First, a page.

McCarthy Stone currently have 46 schemes coming to the market soon, including a recently approved new flagship, fully integrated, urban retirement village in Wimborne, Dorset. The £41 million development will deliver a sensitively designed scheme of 67 high-quality one-and two-bedroom extra care apartments, 32 extra care bungalows and two-storey chalets in a range of tenure options as well as nine open market houses, set in spacious and beautifully landscaped surroundings to create an attractive, supportive, and vibrant retirement community.

Image: McCarthy Stone


2. Churchill Retirement Living


We speak to Spencer J McCarthy, chairman & CEO at Churchill Retirement Living, to hear his thoughts on how planning is changing, and Churchill’s plans for the future…

“It’s great to be recognised as one of Carterwood’s top Market Movers. The benefits generated by retirement housing are great, both for individuals and their families, by creating environments for older people to live happier, healthier, more independent lives, as well as the economic boost these communities bring with them. Building more of this type of housing will play a key part in our country’s future.”




What trends have you noticed over the past year or so, and how are these changing the way you are planning?

“Our prospective buyers are looking to put the pandemic behind them and make a positive change for the future. Many of our customers have reassessed their needs and priorities over the past two years and are ready to make a change to improve their quality of life. Since the lifting of restrictions, we’ve seen confidence amongst our customers restored and this gives us great confidence in our growth plans.”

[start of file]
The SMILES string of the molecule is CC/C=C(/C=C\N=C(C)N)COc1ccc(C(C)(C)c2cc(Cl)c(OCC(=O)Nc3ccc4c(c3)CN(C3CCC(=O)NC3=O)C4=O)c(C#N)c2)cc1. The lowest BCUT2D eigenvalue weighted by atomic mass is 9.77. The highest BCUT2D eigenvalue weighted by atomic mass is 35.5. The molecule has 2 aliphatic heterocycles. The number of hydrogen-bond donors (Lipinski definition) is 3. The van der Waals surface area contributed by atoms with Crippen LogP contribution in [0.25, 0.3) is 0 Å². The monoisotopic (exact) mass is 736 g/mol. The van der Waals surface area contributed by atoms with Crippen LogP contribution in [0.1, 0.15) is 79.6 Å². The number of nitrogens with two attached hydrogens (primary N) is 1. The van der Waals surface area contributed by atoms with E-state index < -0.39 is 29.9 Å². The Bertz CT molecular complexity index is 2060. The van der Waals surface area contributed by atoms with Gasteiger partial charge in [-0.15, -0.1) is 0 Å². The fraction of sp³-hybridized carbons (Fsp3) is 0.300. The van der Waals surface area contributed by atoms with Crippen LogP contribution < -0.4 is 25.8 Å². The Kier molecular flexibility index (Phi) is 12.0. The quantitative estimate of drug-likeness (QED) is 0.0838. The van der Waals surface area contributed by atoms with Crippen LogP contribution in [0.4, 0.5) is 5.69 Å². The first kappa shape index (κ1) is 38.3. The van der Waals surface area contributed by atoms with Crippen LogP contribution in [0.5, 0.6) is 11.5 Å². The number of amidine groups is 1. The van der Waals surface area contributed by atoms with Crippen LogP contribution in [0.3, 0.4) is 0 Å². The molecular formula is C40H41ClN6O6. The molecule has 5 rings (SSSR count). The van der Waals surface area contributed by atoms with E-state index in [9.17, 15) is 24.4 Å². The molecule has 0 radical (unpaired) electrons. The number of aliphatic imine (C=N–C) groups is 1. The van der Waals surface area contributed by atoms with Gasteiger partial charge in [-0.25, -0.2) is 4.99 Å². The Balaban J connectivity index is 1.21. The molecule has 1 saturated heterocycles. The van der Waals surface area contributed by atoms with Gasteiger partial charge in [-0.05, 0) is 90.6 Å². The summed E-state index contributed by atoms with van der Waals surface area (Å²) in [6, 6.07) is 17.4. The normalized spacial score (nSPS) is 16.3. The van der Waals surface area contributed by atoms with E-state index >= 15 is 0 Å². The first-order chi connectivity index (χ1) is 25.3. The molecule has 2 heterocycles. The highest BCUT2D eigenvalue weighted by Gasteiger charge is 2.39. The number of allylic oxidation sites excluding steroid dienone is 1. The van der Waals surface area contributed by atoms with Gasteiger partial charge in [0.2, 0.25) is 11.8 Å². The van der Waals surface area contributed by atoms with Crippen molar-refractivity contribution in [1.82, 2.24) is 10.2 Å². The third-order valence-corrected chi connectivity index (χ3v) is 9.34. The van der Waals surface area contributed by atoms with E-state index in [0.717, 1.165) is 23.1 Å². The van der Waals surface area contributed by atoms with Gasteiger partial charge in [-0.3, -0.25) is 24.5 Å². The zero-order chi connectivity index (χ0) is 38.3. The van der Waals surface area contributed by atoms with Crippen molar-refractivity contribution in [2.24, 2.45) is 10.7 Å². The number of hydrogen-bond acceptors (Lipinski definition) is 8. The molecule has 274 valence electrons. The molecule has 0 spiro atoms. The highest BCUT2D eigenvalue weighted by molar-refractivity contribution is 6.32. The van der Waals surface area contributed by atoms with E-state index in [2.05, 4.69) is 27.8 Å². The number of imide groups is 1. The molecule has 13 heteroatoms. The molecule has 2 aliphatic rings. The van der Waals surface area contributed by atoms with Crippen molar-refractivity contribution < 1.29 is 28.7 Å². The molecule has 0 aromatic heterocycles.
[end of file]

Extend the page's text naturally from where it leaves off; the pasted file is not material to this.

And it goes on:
What are Churchill’s plans for the future?

“Churchill has ambitious plans for the future, with our Growth Drive ’25 initiative, a strategy to deliver over 1,000-unit sales in a single year by 2025. To achieve this, we are looking to invest £800m in new sites over the coming years, and we have recently opened new offices in Warrington and Bristol to support our growth plans.

Given the huge benefits retirement housing can generate for individuals and their families, building more of this type of housing will play a key part in our country’s future. Our growth plans will help to realise more of these benefits, enabling many older people to live happier, healthier, more independent lives. By doing this we can also create new jobs, regenerate local high streets, and deliver new communities that give an economic boost to towns and cities across the country.

The recent launch of our Northern Region with our new office in Warrington gives us a strong base to expand our presence across the North of England, where the growth opportunities for Churchill are significant.”

Churchill Retirement Living have a large number of schemes currently awaiting planning permission, with one of their most recent granted schemes being in Brackley, Northamptonshire, for a collection of one and two bedroom retirement apartments along with a communal owners’ lounge and coffee bar.

Image: Churchill Retirement Living


3. Inspired Villages Group (by number of new build schemes)


“It’s great to be recognised as a top 3 Market Mover in Carterwood’s older people’s housing ranking for 2022. There is a critical undersupply of specialist accommodation for older people in this country and at Inspired we’re proud to be working with Legal & General and NatWest Group Pension Fund to address this issue. Our aim over the next 15 years is to grow our portfolio to 34 retirement villages, providing homes for over 8,000 older people.”

Neal Dale, development director at Inspired Villages